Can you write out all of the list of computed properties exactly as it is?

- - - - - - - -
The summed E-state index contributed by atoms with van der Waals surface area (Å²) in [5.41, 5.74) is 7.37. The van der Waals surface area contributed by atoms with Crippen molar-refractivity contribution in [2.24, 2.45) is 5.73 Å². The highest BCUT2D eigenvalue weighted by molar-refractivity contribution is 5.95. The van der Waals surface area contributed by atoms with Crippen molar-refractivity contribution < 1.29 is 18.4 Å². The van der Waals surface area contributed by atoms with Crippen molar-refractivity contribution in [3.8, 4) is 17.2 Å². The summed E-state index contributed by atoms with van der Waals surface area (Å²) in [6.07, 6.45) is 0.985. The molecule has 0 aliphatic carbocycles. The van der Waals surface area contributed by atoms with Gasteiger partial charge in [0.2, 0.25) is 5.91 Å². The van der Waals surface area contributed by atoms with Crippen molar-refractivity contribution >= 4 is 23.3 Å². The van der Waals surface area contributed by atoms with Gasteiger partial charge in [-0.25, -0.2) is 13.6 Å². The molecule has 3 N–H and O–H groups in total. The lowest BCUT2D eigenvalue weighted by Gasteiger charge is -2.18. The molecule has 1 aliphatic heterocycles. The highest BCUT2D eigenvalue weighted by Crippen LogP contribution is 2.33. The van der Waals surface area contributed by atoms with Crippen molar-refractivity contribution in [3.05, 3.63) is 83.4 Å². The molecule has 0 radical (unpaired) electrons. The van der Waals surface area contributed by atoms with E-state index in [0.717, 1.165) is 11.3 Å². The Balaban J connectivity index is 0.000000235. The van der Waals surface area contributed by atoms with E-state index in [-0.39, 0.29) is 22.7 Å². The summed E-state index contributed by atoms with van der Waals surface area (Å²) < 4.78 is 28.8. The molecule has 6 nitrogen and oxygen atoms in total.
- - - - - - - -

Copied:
The summed E-state index contributed by atoms with van der Waals surface area (Å²) in [5.41, 5.74) is 7.37. The van der Waals surface area contributed by atoms with Crippen molar-refractivity contribution in [2.24, 2.45) is 5.73 Å². The highest BCUT2D eigenvalue weighted by molar-refractivity contribution is 5.95. The van der Waals surface area contributed by atoms with Crippen molar-refractivity contribution < 1.29 is 18.4 Å². The van der Waals surface area contributed by atoms with Crippen molar-refractivity contribution in [3.8, 4) is 17.2 Å². The summed E-state index contributed by atoms with van der Waals surface area (Å²) in [6.07, 6.45) is 0.985. The molecule has 0 aliphatic carbocycles. The van der Waals surface area contributed by atoms with Gasteiger partial charge in [0.2, 0.25) is 5.91 Å². The van der Waals surface area contributed by atoms with Crippen molar-refractivity contribution >= 4 is 23.3 Å². The van der Waals surface area contributed by atoms with Gasteiger partial charge in [-0.25, -0.2) is 13.6 Å². The molecule has 3 N–H and O–H groups in total. The lowest BCUT2D eigenvalue weighted by Gasteiger charge is -2.18. The molecule has 1 aliphatic heterocycles. The highest BCUT2D eigenvalue weighted by Crippen LogP contribution is 2.33. The van der Waals surface area contributed by atoms with Crippen molar-refractivity contribution in [3.05, 3.63) is 83.4 Å². The molecule has 0 radical (unpaired) electrons. The van der Waals surface area contributed by atoms with E-state index in [0.717, 1.165) is 11.3 Å². The Balaban J connectivity index is 0.000000235. The van der Waals surface area contributed by atoms with E-state index in [-0.39, 0.29) is 22.7 Å². The summed E-state index contributed by atoms with van der Waals surface area (Å²) < 4.78 is 28.8. The molecule has 6 nitrogen and oxygen atoms in total.